Santiago de Compostela in the province of Galicia in northern Spain is bordered by Portugal in the south. Because of this close proximity, most wine connoisseurs liken the style of Galician wines to Portuguese wines. On our visit to Santiago de Compostela where we later on boarded El Transcantábrico Gran Lujo, RENFE’s tourist train, we had the pleasure of trying some of the local wines. In one of our meals at a restaurant, we met the owner, a delightful man from Uruguay. He made us sample scallops and some of Galicia’s delicious seafood dishes. We also learned from him that Galicia has always been Spain’s provider of white wines, normally consumed with fish and seafood meals. Amongst these is the famous Albariño, regarded as the most outstanding grape of the Rias Baixas, a Spanish Denominación de Origen (Denomination of Origin – established only in 1988 although wine cultivation in Galicia is said to have originated in Roman times) for wines located in the province of Pontevedra and the south of the province of A Coruña in Galicia. He encouraged us to visit some of the town’s wineshops so the next day, we ventured to search for the right bodeguero, (cellarman) which we found in the old part of Santiago. However, it was really the Galician liqueur that caught our interest when we went to browse at this particular bodega or wineshop (or wine cellar) in Santiago.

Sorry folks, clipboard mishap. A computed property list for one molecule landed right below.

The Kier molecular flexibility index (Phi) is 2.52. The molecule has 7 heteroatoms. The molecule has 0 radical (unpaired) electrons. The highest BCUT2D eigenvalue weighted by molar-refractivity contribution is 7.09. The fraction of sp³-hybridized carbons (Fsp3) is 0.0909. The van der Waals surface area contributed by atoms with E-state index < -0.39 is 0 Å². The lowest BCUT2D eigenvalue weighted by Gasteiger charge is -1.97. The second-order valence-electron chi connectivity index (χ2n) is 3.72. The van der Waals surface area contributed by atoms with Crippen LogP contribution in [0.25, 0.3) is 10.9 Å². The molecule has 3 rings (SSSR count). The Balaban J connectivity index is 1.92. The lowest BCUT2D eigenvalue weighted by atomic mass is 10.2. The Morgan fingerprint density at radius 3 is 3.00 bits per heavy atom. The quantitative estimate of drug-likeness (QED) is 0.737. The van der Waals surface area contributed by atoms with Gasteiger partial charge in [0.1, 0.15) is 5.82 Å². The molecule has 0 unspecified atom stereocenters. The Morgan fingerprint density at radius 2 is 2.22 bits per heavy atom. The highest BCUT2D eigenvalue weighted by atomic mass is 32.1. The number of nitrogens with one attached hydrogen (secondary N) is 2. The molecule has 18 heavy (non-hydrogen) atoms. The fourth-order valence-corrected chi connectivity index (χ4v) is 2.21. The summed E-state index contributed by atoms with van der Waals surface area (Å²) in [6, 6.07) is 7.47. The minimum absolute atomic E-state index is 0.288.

Earlier on, I read somewhere that this liqueur has something to do with Galicia’s Celtic past. This was enough incentive to blatantly enquire about the Orujo.
“So, you have heard about our Galician Aguardiente or Orujo?” The charming bodeguero graced us with a cheeky smile. He said: “Orujo is the alcoholic spirit that is produced by distillation of fermented grape skins from the residue of winemaking. It is infamous for its use in making a potion- our version of punch. It is called Queimada, and is a product of a tradition that dates back to Celtic times. This ‘magical’ drink is believed by many Galicians to purify the soul and the ritual that surrounds its preparation is intended to ward off evil spirit. According to convention, the Aguardiente is poured into a traditional earthenware bowl, flavoured with herbs or coffee, plus sugar, lemon peel, coffee beans and cinnamon and then set alight. Whilst the alcohol is burning a Conxuro, a sort of a spell or incantation is read out to ward off demons, evil spirits, and witches; in particular, las meigas, the famed Galician witches said to haunt our region’s men and women… and then more brandy is added. This ancient drink is usually savoured late in the evening…..the dead of night when anything is possible.” Flashing his pearl white teeth as he grinned, I was already enchanted by the good looking cellarman.
The golden liqueur on the shelf looked harmless and my curiosity was sparked. He must have sensed this as he continued to educate us with this particular alcoholic beverage.
“But you know sometimes it’s okay to drink the Queimada during the day. Here in Galicia, we get a lot of rain and when we don’t see the sun, sometimes, we have la melancolía ; el blues, you know?”
“So, the Queimada is the potion to help get rid of the melancolía?” I interjected, hoping for an excuse to savour the drink.
“Well, the importance of the preparation ritual is to protect the drinker from the bad spirits but now, we think all occasions are good for a queimada: a party, familiar meetings or gatherings of friends.”
Well then, no need to wait for sundown. Cheers! He said with a twinkle in his eye.
More on: Railway to Heaven (On board the luxury train in Spain) ISBN: 9781468970203